About Norma Shirk

My company, Corporate Compliance Risk Advisor, helps small businesses create human resources policies and risk mitigation programs that are appropriate to the employer’s size and budget. The goal is to help small companies grow by creating the necessary back office administrative structure while avoiding the dead weight of a bureaucracy.  To read my musings on the wacky world of human resources, see the HR Compliance Jungle (www.hrcompliancejungle.com) which alternates on Wednesday mornings with my history blog, History By Norma, (available at http://www.normashirk.com). To read my musings on a variety of topics, see my posts on Her Savvy (www.hersavvy.com).

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A Magical Elixir of Life

Gilgamesh Cunieform

Gilgamesh and his best friend Enkidu had many adventures together. Then Enkidu died. Gilgamesh was inconsolable with grief and loneliness. But he was also afraid of his own death. He spent the remainder of his life searching for a magical elixir that could allow him to live forever.  

Gilgamesh was a mythical king of Uruk, a Sumerian city-state in what is now Iraq.  His story is told in the Epic of Gilgamesh, written between 2150 – 1400 BCE.  It was the first major piece of literature in the western world and has survived only in fragmented form. One version includes a story about a man who saved his family and animals aboard a boat during a great flood (probably a floating reed platform like those used for millennia by the Marsh Arabs until Saddam Hussein gassed them to death in the 1980’s).  Today we know the Old Testament adaptation of the story as Noah and the Great Flood. 

Gilgamesh’s story may have been written over 4000 years ago, but he was not so different from us today.  We are still looking for the magical elixir of life.  Gilgamesh hoped the gods would tell him the secret to immortality but they never did.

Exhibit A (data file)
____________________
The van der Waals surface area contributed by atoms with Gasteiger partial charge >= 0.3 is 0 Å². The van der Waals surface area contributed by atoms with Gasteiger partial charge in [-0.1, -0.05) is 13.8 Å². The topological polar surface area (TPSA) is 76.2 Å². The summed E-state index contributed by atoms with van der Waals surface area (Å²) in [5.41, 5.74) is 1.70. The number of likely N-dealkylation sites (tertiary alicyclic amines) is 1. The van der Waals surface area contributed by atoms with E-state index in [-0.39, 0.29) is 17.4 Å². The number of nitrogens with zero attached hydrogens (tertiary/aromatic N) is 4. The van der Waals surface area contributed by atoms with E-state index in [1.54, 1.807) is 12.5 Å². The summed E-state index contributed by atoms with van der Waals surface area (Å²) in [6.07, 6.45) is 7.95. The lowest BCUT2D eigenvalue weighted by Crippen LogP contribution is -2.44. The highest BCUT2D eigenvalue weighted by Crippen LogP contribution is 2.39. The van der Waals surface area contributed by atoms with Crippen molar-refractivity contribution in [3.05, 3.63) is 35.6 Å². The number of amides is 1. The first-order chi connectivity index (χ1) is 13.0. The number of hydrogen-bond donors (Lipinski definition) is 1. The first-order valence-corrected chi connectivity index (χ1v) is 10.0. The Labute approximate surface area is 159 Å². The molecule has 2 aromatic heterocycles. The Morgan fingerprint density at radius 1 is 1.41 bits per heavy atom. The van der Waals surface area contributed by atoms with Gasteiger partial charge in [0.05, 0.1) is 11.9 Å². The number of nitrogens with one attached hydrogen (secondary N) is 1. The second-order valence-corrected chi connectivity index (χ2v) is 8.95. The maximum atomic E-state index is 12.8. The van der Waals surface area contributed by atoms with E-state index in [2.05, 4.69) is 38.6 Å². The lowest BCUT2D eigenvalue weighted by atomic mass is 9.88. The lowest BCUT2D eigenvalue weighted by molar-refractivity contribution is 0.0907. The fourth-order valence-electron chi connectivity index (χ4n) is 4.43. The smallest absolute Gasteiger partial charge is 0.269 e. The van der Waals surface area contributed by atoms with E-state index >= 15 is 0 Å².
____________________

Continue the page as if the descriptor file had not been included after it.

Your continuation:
Today, our “gods” are the allegedly scientific studies on the benefits of exercise and healthy food.  I say alleged because the studies usually provide conflicting advice and are often sponsored by industries that have a stake in the outcome.  

For example, years ago a study told us not to eat eggs because they have cholesterol which is bad for us. Then a study told us that eggs are loaded with protein; so they are good for us. The poultry industry celebrated.  Another study told us sugar is bad for us because it can cause diabetes. Then a study claimed that lab rats died from consuming massive quantities of saccharine and other sugar substitutes.  Suddenly sugar was good for us again. Sugar beet farmers and sugarcane refineries rejoiced.

Along with dietary changes, we’re told to exercise regularly.  Anyone with the requisite income can buy a Pelaton exercise machine and a subscription to have a 20-something fitness instructor haranguing them via a video link.  After we pass the age of 40, do we really think we’ll look ripped like a 20-year-old? Do we really want to?  I’d rather sit in a comfortable chair with a suitable beverage and a bag of pretzels while I watch 20-somethings playing soccer or football.